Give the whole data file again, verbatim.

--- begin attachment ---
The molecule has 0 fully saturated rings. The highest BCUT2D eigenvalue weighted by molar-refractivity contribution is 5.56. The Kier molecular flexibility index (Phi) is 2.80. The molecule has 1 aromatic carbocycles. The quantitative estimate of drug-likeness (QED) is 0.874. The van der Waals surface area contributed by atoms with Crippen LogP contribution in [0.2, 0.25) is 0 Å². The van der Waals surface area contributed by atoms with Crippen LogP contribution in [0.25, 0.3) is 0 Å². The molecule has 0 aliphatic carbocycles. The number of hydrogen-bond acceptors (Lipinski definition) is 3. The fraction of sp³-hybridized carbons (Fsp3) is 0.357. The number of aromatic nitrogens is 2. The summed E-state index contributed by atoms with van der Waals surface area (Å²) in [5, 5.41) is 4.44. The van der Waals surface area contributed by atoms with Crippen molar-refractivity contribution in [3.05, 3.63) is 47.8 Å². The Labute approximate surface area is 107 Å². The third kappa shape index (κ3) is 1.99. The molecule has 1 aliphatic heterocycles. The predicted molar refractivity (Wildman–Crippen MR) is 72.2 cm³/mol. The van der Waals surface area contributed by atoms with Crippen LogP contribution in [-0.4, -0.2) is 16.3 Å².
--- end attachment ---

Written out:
The molecule has 0 fully saturated rings. The highest BCUT2D eigenvalue weighted by molar-refractivity contribution is 5.56. The Kier molecular flexibility index (Phi) is 2.80. The molecule has 1 aromatic carbocycles. The quantitative estimate of drug-likeness (QED) is 0.874. The van der Waals surface area contributed by atoms with Crippen LogP contribution in [0.2, 0.25) is 0 Å². The van der Waals surface area contributed by atoms with Crippen LogP contribution in [0.25, 0.3) is 0 Å². The molecule has 0 aliphatic carbocycles. The number of hydrogen-bond acceptors (Lipinski definition) is 3. The fraction of sp³-hybridized carbons (Fsp3) is 0.357. The number of aromatic nitrogens is 2. The summed E-state index contributed by atoms with van der Waals surface area (Å²) in [5, 5.41) is 4.44. The van der Waals surface area contributed by atoms with Crippen molar-refractivity contribution in [3.05, 3.63) is 47.8 Å². The Labute approximate surface area is 107 Å². The third kappa shape index (κ3) is 1.99. The molecule has 1 aliphatic heterocycles. The predicted molar refractivity (Wildman–Crippen MR) is 72.2 cm³/mol. The van der Waals surface area contributed by atoms with Crippen LogP contribution in [-0.4, -0.2) is 16.3 Å².